TABLE 2______________________________________ Adhesive SampleTest A B C D______________________________________Viscosity at 350° F. 1185 1200 930 200(cps)Open time 1.75 min. 1.75 min. 1 min. 1.25 min.Palletizing adhesivetest 5 mins. cohesive cohesive cohesive cohesive15 mins. cohesive cohesive cohesive cohesive 1 hour cohesive cohesive cohesive cohesive24 hours cohesive cohesive cohesive cohesive______________________________________
For comparative purposes, several adhesive formulations containing either a different plasticizer than the benzoate or a different polymer than the polybutylene or low density ethylene as found in the adhesives of this invention were tested for palletizing adhesion (adhesion to corrugated strip). The formulations and results are shown below in Table 3.
TABLE 3______________________________________ Samples E F C-1 C-2 C-3 C-4______________________________________AdhesiveComponentsPolybutylene 20 -- 20 -- -- --(Duraflex 8910)Tackifier 70 70 70 70 70 70(aliphatichydrocarbon)1-4-cyclohexane 10 10 -- 10 10 10dimethanol(Benzoflex 352)hindered 0.3 0.3 0.3 0.3 0.3 0.3polyphenolantioxidantphosphite 0.25 0.25 0.25 0.25 0.25 0.25stabilizerlow density -- 20 -- -- -- --polyethylenephthalate -- -- 10 -- -- --plasticizeramorphous -- -- -- 20 -- --polyalphaolefinethylene vinyl -- -- -- -- 20 --acetate-1(28% by wt. vinylacetate)ethylene vinyl -- -- -- -- -- 20acetate-2(18% by wt. vinylacetate)TestAdhesion to cohesive cohesive fiber fiber fiber fiberCorrugated Strip failure failure tear tear tear tear______________________________________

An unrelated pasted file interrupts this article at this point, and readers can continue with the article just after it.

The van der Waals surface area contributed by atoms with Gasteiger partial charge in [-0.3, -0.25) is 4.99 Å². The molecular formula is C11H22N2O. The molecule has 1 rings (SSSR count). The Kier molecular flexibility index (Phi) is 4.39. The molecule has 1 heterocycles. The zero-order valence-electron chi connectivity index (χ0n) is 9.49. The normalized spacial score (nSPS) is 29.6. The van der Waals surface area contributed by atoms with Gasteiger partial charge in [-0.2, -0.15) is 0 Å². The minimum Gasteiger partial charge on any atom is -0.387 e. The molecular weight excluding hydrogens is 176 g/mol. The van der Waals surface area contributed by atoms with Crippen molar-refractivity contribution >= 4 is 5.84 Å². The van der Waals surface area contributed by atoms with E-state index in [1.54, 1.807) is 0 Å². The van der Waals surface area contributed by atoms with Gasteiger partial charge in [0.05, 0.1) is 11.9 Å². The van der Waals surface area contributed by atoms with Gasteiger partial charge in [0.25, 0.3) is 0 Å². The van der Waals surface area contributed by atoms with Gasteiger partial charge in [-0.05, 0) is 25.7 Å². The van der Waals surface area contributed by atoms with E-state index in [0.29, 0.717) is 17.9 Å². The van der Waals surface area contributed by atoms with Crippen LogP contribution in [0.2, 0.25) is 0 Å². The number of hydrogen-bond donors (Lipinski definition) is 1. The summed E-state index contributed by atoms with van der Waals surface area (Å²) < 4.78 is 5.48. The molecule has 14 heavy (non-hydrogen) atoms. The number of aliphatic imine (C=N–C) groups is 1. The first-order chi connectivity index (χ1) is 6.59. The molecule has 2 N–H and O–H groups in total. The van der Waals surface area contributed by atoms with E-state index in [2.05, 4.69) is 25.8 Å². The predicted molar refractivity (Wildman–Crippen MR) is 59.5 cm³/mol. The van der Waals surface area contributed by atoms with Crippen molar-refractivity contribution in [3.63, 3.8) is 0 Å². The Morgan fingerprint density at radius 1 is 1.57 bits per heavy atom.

The above results show that the adhesive formulations of this invention (E and F) form a bond which cohesively failed when torn or peeled apart indicating a high degree of crystallinity and weak cohesive strength as compared with the comparative adhesive of different formulations which all showed fiber tear, an undesirable type bond where the ripped substrate had part of the corrugated bond attached.
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|U.S. Classification||524/293, 524/490, 524/489, 524/277, 524/487, 524/270|
|International Classification||C08K5/103, C09J123/20|
|Cooperative Classification||C09J123/20, C08K5/103|
|European Classification||C08K5/103, C09J123/20|
|Dec 19, 1990||AS||Assignment|
Owner name: NATIONAL STARCH AND CHEMICAL INVESTMENT HOLDING CO
Free format text: ASSIGNMENT OF ASSIGNORS INTEREST.;ASSIGNORS:STAUFFER, DANIEL;PULETTI, PAUL;REEL/FRAME:005549/0868
Effective date: 19901219
|Feb 14, 1997||FPAY||Fee payment|
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|Mar 30, 2001||FPAY||Fee payment|
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Year of fee payment: 12